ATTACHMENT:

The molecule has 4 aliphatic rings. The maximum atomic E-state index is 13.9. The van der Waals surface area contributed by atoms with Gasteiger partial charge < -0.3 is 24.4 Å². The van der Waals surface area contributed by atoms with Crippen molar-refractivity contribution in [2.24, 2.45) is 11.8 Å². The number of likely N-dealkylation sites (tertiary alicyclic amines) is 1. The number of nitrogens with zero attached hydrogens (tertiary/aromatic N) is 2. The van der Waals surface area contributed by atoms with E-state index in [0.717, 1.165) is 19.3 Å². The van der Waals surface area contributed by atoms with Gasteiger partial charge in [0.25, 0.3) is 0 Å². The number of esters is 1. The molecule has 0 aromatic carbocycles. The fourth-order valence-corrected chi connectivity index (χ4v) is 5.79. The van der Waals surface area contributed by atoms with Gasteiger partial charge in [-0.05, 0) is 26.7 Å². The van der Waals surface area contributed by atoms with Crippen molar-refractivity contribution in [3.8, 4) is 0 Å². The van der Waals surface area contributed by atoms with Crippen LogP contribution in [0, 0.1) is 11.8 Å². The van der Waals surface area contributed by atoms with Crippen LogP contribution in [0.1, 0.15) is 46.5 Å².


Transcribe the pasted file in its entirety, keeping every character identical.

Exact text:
The molecule has 4 aliphatic rings. The maximum atomic E-state index is 13.9. The van der Waals surface area contributed by atoms with Gasteiger partial charge < -0.3 is 24.4 Å². The van der Waals surface area contributed by atoms with Crippen molar-refractivity contribution in [2.24, 2.45) is 11.8 Å². The number of likely N-dealkylation sites (tertiary alicyclic amines) is 1. The number of nitrogens with zero attached hydrogens (tertiary/aromatic N) is 2. The van der Waals surface area contributed by atoms with E-state index in [0.717, 1.165) is 19.3 Å². The van der Waals surface area contributed by atoms with Gasteiger partial charge in [0.25, 0.3) is 0 Å². The number of esters is 1. The molecule has 0 aromatic carbocycles. The fourth-order valence-corrected chi connectivity index (χ4v) is 5.79. The van der Waals surface area contributed by atoms with Gasteiger partial charge in [-0.05, 0) is 26.7 Å². The van der Waals surface area contributed by atoms with Crippen molar-refractivity contribution in [3.8, 4) is 0 Å². The van der Waals surface area contributed by atoms with Crippen LogP contribution in [0, 0.1) is 11.8 Å². The van der Waals surface area contributed by atoms with Crippen LogP contribution in [0.1, 0.15) is 46.5 Å².